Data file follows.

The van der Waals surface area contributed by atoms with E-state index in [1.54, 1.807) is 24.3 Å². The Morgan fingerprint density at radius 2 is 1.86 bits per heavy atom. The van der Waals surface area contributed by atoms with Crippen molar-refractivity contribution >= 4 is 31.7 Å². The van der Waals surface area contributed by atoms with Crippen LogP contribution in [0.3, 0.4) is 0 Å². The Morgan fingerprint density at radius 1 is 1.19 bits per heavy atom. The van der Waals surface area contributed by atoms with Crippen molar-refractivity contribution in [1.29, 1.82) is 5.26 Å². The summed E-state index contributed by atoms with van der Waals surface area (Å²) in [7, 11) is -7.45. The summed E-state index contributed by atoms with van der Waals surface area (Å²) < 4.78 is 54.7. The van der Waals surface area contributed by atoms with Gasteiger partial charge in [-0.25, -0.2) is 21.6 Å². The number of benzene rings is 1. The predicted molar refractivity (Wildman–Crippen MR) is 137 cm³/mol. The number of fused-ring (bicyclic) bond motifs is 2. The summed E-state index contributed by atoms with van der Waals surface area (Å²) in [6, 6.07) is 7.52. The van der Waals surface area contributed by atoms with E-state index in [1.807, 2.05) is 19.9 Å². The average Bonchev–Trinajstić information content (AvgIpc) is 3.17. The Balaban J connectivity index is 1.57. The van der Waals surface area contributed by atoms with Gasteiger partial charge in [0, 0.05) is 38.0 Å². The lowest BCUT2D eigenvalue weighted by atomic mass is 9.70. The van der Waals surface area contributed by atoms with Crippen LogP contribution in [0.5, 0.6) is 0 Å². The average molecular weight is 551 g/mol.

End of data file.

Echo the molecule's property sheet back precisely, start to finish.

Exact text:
The van der Waals surface area contributed by atoms with E-state index in [1.54, 1.807) is 24.3 Å². The Morgan fingerprint density at radius 2 is 1.86 bits per heavy atom. The van der Waals surface area contributed by atoms with Crippen molar-refractivity contribution >= 4 is 31.7 Å². The van der Waals surface area contributed by atoms with Crippen LogP contribution in [0.3, 0.4) is 0 Å². The Morgan fingerprint density at radius 1 is 1.19 bits per heavy atom. The van der Waals surface area contributed by atoms with Crippen molar-refractivity contribution in [1.29, 1.82) is 5.26 Å². The summed E-state index contributed by atoms with van der Waals surface area (Å²) in [7, 11) is -7.45. The summed E-state index contributed by atoms with van der Waals surface area (Å²) < 4.78 is 54.7. The van der Waals surface area contributed by atoms with Gasteiger partial charge in [-0.25, -0.2) is 21.6 Å². The number of benzene rings is 1. The predicted molar refractivity (Wildman–Crippen MR) is 137 cm³/mol. The number of fused-ring (bicyclic) bond motifs is 2. The summed E-state index contributed by atoms with van der Waals surface area (Å²) in [6, 6.07) is 7.52. The van der Waals surface area contributed by atoms with E-state index in [1.807, 2.05) is 19.9 Å². The average Bonchev–Trinajstić information content (AvgIpc) is 3.17. The Balaban J connectivity index is 1.57. The van der Waals surface area contributed by atoms with Gasteiger partial charge in [0, 0.05) is 38.0 Å². The lowest BCUT2D eigenvalue weighted by atomic mass is 9.70. The van der Waals surface area contributed by atoms with Crippen LogP contribution in [0.5, 0.6) is 0 Å². The average molecular weight is 551 g/mol.